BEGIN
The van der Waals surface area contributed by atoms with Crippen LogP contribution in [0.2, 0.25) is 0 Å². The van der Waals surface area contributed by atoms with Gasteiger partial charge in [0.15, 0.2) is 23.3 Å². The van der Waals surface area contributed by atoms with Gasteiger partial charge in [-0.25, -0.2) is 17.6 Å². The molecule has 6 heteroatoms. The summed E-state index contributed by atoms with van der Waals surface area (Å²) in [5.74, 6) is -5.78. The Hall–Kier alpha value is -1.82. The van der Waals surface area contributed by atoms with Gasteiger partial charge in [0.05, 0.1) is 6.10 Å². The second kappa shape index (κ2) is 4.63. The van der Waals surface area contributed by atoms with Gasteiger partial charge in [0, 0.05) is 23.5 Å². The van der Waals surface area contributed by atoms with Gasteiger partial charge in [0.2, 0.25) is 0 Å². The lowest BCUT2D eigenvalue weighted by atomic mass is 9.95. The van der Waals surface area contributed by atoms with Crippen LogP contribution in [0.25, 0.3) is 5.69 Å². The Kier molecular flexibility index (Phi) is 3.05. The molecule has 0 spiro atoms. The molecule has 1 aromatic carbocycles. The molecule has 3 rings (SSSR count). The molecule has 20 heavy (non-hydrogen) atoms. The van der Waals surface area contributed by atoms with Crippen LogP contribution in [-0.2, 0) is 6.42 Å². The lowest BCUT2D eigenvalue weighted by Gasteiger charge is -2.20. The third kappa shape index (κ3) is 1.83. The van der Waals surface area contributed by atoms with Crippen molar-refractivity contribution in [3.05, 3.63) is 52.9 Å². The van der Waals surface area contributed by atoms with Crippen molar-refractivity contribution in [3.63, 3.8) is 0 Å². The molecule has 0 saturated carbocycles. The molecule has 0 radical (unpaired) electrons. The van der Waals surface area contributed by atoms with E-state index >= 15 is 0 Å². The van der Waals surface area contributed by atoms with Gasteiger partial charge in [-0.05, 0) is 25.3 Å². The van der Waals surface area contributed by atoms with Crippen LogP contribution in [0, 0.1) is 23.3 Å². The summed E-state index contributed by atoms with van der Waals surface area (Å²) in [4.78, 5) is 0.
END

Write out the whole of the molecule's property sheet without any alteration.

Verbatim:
The van der Waals surface area contributed by atoms with Crippen LogP contribution in [0.2, 0.25) is 0 Å². The van der Waals surface area contributed by atoms with Gasteiger partial charge in [0.15, 0.2) is 23.3 Å². The van der Waals surface area contributed by atoms with Gasteiger partial charge in [-0.25, -0.2) is 17.6 Å². The molecule has 6 heteroatoms. The summed E-state index contributed by atoms with van der Waals surface area (Å²) in [5.74, 6) is -5.78. The Hall–Kier alpha value is -1.82. The van der Waals surface area contributed by atoms with Gasteiger partial charge in [0.05, 0.1) is 6.10 Å². The second kappa shape index (κ2) is 4.63. The van der Waals surface area contributed by atoms with Gasteiger partial charge in [0, 0.05) is 23.5 Å². The van der Waals surface area contributed by atoms with Gasteiger partial charge in [0.2, 0.25) is 0 Å². The lowest BCUT2D eigenvalue weighted by atomic mass is 9.95. The van der Waals surface area contributed by atoms with Crippen LogP contribution in [0.25, 0.3) is 5.69 Å². The Kier molecular flexibility index (Phi) is 3.05. The molecule has 0 spiro atoms. The molecule has 1 aromatic carbocycles. The molecule has 3 rings (SSSR count). The molecule has 20 heavy (non-hydrogen) atoms. The van der Waals surface area contributed by atoms with Crippen LogP contribution in [-0.2, 0) is 6.42 Å². The lowest BCUT2D eigenvalue weighted by Gasteiger charge is -2.20. The third kappa shape index (κ3) is 1.83. The van der Waals surface area contributed by atoms with Crippen molar-refractivity contribution in [3.05, 3.63) is 52.9 Å². The van der Waals surface area contributed by atoms with Crippen molar-refractivity contribution in [3.63, 3.8) is 0 Å². The molecule has 0 saturated carbocycles. The molecule has 0 radical (unpaired) electrons. The van der Waals surface area contributed by atoms with E-state index >= 15 is 0 Å². The van der Waals surface area contributed by atoms with Gasteiger partial charge in [-0.05, 0) is 25.3 Å². The van der Waals surface area contributed by atoms with Crippen LogP contribution in [0, 0.1) is 23.3 Å². The summed E-state index contributed by atoms with van der Waals surface area (Å²) in [4.78, 5) is 0.